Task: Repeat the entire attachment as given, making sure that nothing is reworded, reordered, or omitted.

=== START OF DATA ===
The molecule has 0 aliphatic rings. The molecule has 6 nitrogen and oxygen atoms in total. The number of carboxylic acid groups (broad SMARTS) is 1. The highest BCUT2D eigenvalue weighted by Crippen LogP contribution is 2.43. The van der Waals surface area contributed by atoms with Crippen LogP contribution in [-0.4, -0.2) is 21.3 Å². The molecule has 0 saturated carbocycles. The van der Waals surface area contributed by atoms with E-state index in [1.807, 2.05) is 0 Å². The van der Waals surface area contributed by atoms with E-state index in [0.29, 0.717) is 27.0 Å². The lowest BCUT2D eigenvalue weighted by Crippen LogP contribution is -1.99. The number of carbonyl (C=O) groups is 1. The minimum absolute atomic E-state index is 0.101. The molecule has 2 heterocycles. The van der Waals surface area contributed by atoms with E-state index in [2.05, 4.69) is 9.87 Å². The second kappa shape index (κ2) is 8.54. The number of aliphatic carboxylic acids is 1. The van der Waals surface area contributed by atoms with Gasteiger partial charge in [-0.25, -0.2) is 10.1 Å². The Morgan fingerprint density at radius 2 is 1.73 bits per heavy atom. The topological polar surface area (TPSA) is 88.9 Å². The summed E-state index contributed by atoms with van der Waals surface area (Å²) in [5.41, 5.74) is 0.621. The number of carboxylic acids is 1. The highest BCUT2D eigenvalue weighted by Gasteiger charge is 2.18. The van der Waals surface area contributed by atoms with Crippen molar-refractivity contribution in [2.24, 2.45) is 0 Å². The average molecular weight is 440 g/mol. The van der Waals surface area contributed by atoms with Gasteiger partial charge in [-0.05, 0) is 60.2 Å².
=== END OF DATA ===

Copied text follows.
The molecule has 0 aliphatic rings. The molecule has 6 nitrogen and oxygen atoms in total. The number of carboxylic acid groups (broad SMARTS) is 1. The highest BCUT2D eigenvalue weighted by Crippen LogP contribution is 2.43. The van der Waals surface area contributed by atoms with Crippen LogP contribution in [-0.4, -0.2) is 21.3 Å². The molecule has 0 saturated carbocycles. The van der Waals surface area contributed by atoms with E-state index in [1.807, 2.05) is 0 Å². The van der Waals surface area contributed by atoms with E-state index in [0.29, 0.717) is 27.0 Å². The lowest BCUT2D eigenvalue weighted by Crippen LogP contribution is -1.99. The number of carbonyl (C=O) groups is 1. The minimum absolute atomic E-state index is 0.101. The molecule has 2 heterocycles. The van der Waals surface area contributed by atoms with E-state index in [2.05, 4.69) is 9.87 Å². The second kappa shape index (κ2) is 8.54. The number of aliphatic carboxylic acids is 1. The van der Waals surface area contributed by atoms with Gasteiger partial charge in [-0.25, -0.2) is 10.1 Å². The Morgan fingerprint density at radius 2 is 1.73 bits per heavy atom. The topological polar surface area (TPSA) is 88.9 Å². The summed E-state index contributed by atoms with van der Waals surface area (Å²) in [5.41, 5.74) is 0.621. The number of carboxylic acids is 1. The highest BCUT2D eigenvalue weighted by Gasteiger charge is 2.18. The van der Waals surface area contributed by atoms with Crippen molar-refractivity contribution in [2.24, 2.45) is 0 Å². The average molecular weight is 440 g/mol. The van der Waals surface area contributed by atoms with Gasteiger partial charge in [-0.05, 0) is 60.2 Å².